At the bus stop, dust floated up,
blurring then blinding both eyes.
The woman beside me, too cognizant of my pain,
flashed a sudden smilenicotine-stained teeth
to the tumbleweed cartwheeling
prong-armed between us. I could see her
watch me without watching.
Did my Napa Racing cap intrigue her,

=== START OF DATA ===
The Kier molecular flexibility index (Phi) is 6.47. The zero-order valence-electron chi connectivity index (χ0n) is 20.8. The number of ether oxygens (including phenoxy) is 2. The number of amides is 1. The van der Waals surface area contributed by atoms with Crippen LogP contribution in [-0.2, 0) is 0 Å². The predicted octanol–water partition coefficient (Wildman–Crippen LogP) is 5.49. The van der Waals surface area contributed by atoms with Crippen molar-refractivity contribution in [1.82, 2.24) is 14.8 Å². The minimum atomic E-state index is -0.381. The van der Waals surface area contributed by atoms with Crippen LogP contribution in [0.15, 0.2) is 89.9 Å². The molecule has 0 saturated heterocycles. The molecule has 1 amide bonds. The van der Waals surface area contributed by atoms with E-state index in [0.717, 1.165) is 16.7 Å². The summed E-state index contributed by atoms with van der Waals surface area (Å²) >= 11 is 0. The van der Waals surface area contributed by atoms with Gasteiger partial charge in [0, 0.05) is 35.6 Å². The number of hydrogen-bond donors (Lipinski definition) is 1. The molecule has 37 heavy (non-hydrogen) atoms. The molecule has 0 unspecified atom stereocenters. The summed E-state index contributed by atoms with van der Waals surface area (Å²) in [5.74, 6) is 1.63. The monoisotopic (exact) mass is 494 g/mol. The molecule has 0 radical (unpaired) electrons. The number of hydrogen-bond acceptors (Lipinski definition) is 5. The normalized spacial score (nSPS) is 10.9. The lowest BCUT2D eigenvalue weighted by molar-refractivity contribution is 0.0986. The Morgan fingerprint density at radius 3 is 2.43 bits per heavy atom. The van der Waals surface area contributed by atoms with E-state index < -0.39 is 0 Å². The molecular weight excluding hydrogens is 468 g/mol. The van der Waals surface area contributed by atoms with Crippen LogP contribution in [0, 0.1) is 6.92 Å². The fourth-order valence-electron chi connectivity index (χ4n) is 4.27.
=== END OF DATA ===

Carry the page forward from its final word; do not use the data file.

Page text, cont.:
or my muttering in low, insouciant breaths
that reeked of morning coffee,
phonemes, syllables, vowels,
the trying-out of some new poem
bursting up to consciousness,
cracking the frail egg shell that released it
wet and wobblinginto the world?
Or maybe it was just my eloquent presence.
In ripped-to-hell jeans and a ragged black hoodie
sprouting new holes every second, I looked
dangerous, I assumed. Too ravenous.